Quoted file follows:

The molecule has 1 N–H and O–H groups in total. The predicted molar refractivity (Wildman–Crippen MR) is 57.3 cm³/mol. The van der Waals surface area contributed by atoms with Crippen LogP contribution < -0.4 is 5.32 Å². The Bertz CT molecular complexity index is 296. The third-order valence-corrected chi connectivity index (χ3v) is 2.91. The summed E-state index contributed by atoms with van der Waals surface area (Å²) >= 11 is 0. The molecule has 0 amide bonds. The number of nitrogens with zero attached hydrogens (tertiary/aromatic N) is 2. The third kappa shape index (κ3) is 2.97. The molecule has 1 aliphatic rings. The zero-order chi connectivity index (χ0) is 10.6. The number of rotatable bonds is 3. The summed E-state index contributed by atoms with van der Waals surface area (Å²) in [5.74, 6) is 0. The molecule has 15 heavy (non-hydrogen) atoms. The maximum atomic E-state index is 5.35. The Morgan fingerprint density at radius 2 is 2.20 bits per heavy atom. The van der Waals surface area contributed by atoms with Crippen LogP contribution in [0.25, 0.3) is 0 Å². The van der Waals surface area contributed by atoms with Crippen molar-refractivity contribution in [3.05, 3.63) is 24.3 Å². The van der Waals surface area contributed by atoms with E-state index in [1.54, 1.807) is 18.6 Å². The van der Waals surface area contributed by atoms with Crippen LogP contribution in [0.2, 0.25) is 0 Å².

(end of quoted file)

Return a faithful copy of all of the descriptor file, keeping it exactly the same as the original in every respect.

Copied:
The molecule has 1 N–H and O–H groups in total. The predicted molar refractivity (Wildman–Crippen MR) is 57.3 cm³/mol. The van der Waals surface area contributed by atoms with Crippen LogP contribution < -0.4 is 5.32 Å². The Bertz CT molecular complexity index is 296. The third-order valence-corrected chi connectivity index (χ3v) is 2.91. The summed E-state index contributed by atoms with van der Waals surface area (Å²) >= 11 is 0. The molecule has 0 amide bonds. The number of nitrogens with zero attached hydrogens (tertiary/aromatic N) is 2. The third kappa shape index (κ3) is 2.97. The molecule has 1 aliphatic rings. The zero-order chi connectivity index (χ0) is 10.6. The number of rotatable bonds is 3. The summed E-state index contributed by atoms with van der Waals surface area (Å²) in [5.74, 6) is 0. The molecule has 15 heavy (non-hydrogen) atoms. The maximum atomic E-state index is 5.35. The Morgan fingerprint density at radius 2 is 2.20 bits per heavy atom. The van der Waals surface area contributed by atoms with Crippen LogP contribution in [0.25, 0.3) is 0 Å². The van der Waals surface area contributed by atoms with Crippen molar-refractivity contribution in [3.05, 3.63) is 24.3 Å². The van der Waals surface area contributed by atoms with E-state index in [1.54, 1.807) is 18.6 Å². The van der Waals surface area contributed by atoms with Crippen LogP contribution in [0.2, 0.25) is 0 Å².